Such a deep sleep was she in that Elsie's respiratory rate slowed waaaaay down. Her oxygen saturation and her heart rate were fine, but she was taking 15, sometimes 13, breaths per minute. Typically, her respiratory rate is anywhere from 30 breaths per minute to 80 bpm. So the nurses and I watched her very carefully, and she made us a little nervous, but she was fine.

After an hour or so, Elsie started to come out of her deep sleep, and was unhappy again. After several minutes of trying unsuccessfully to calm her, the nurse decided that there's no medicine like snuggling with Mommy. We carefully lifted her out of the bed, and I held her close and rocked her. She clung with all of her might to my index finger and wouldn't let go. It breaks my heart to see my child in pain and distress, but I know that this was something that she unfortunately needed to go through so that we can bring her home. She slept in my arms for a while, and then the nurse gave her another dose of sedative right before I left to go home. This time, they only gave her half a dose, so as to keep her breathing regularly. She was calm and comfortable when I left, and the nurse assured me that Elsie would get one-on-one care throughout the night, even if the nurses had to hold Elsie all night long, they would take good care of her. I wish that I could have stayed with her longer. Poor baby.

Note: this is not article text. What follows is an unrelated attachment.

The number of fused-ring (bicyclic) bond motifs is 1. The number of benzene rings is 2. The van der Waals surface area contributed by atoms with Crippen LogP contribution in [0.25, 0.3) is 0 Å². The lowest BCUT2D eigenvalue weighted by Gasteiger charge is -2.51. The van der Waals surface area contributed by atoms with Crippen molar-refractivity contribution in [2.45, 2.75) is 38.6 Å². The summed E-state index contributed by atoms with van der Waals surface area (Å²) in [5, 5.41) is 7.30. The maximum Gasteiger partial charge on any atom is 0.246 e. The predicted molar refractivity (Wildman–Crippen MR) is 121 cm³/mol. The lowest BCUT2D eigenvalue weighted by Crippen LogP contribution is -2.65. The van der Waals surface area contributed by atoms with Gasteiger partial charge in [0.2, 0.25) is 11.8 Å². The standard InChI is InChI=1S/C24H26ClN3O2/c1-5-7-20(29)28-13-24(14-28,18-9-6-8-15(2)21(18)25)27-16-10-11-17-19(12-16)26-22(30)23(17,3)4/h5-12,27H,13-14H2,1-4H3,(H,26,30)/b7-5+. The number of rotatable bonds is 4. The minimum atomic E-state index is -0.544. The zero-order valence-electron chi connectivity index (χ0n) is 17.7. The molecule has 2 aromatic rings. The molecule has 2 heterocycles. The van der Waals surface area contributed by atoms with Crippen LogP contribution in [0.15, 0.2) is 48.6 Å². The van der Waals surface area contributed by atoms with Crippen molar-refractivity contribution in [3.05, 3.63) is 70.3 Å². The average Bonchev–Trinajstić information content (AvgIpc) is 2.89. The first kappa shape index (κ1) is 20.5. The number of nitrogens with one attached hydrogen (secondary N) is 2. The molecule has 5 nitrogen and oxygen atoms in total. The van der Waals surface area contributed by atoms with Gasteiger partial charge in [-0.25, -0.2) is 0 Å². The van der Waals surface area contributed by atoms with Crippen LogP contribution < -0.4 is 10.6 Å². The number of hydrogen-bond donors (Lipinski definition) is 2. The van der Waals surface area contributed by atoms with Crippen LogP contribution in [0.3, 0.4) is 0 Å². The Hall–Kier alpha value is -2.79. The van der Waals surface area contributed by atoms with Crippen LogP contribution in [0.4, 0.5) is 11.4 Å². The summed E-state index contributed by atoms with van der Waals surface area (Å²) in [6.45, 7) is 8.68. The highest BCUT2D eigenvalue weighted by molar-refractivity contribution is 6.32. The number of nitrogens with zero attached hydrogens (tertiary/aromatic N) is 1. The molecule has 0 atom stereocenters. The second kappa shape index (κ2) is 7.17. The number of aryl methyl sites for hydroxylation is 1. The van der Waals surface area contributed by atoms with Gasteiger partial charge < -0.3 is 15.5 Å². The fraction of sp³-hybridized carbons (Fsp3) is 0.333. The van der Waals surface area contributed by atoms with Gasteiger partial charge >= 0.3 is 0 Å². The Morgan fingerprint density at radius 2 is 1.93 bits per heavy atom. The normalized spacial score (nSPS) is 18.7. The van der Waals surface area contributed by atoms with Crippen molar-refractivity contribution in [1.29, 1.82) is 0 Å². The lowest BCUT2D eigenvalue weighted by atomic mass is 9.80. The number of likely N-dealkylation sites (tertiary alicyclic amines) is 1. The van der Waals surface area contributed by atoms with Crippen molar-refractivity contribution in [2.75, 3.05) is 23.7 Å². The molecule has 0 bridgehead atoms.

getting ready for surgery

Dr on the left is the anesthesiologist. Look at Elsie looking
up at him, like "What are you going to do to me??"

This is right after they put the new IV in her head. You can see
her red and swollen arm that the RT is holding down.
Post-op picture, IV on her head, swollen right arm & hand

Swollen hand and arm looking much better, but it was still pretty puffy and
bruised on the posterior side of her hand
Thanks, Auntie Mona, for taking pictures for me, because I somehow forgot to bring my camera.

So, remember a week or two ago when I was really moody and told everyone to stop asking me when Elsie was going to come home?? Well, I take back my orders. You can go ahead and ask me, if you'd like to!

14 comments: